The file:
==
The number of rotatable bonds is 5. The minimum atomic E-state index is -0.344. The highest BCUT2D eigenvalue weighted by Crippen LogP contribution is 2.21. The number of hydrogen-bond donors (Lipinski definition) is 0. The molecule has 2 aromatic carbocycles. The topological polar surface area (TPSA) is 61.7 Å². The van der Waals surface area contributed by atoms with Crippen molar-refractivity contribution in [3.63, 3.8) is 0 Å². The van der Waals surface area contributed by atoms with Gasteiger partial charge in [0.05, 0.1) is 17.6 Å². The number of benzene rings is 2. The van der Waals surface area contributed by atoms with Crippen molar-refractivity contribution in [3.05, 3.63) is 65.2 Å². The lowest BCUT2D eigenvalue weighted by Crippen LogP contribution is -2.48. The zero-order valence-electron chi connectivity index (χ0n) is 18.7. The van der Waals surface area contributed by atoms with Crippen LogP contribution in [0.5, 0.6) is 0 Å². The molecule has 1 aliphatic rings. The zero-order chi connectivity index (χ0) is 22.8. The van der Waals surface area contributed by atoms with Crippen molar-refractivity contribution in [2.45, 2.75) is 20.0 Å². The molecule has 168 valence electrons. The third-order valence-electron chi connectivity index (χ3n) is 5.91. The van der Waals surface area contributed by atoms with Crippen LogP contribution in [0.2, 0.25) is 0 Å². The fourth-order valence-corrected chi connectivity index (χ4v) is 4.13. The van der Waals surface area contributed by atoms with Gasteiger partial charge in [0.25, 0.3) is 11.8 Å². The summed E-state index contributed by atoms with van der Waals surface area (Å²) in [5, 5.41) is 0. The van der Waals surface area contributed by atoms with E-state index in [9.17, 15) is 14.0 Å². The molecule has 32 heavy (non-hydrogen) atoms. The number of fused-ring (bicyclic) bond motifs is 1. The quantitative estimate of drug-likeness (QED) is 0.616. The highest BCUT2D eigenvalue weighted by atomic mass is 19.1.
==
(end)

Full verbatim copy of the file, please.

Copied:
The number of rotatable bonds is 5. The minimum atomic E-state index is -0.344. The highest BCUT2D eigenvalue weighted by Crippen LogP contribution is 2.21. The number of hydrogen-bond donors (Lipinski definition) is 0. The molecule has 2 aromatic carbocycles. The topological polar surface area (TPSA) is 61.7 Å². The van der Waals surface area contributed by atoms with Crippen molar-refractivity contribution in [3.63, 3.8) is 0 Å². The van der Waals surface area contributed by atoms with Gasteiger partial charge in [0.05, 0.1) is 17.6 Å². The number of benzene rings is 2. The van der Waals surface area contributed by atoms with Crippen molar-refractivity contribution in [3.05, 3.63) is 65.2 Å². The lowest BCUT2D eigenvalue weighted by Crippen LogP contribution is -2.48. The zero-order valence-electron chi connectivity index (χ0n) is 18.7. The van der Waals surface area contributed by atoms with Crippen LogP contribution in [0.5, 0.6) is 0 Å². The molecule has 1 aliphatic rings. The zero-order chi connectivity index (χ0) is 22.8. The van der Waals surface area contributed by atoms with Crippen molar-refractivity contribution in [2.45, 2.75) is 20.0 Å². The molecule has 168 valence electrons. The third-order valence-electron chi connectivity index (χ3n) is 5.91. The van der Waals surface area contributed by atoms with Crippen LogP contribution in [0.2, 0.25) is 0 Å². The fourth-order valence-corrected chi connectivity index (χ4v) is 4.13. The van der Waals surface area contributed by atoms with Gasteiger partial charge in [0.25, 0.3) is 11.8 Å². The summed E-state index contributed by atoms with van der Waals surface area (Å²) in [5, 5.41) is 0. The van der Waals surface area contributed by atoms with E-state index in [9.17, 15) is 14.0 Å². The molecule has 32 heavy (non-hydrogen) atoms. The number of fused-ring (bicyclic) bond motifs is 1. The quantitative estimate of drug-likeness (QED) is 0.616. The highest BCUT2D eigenvalue weighted by atomic mass is 19.1.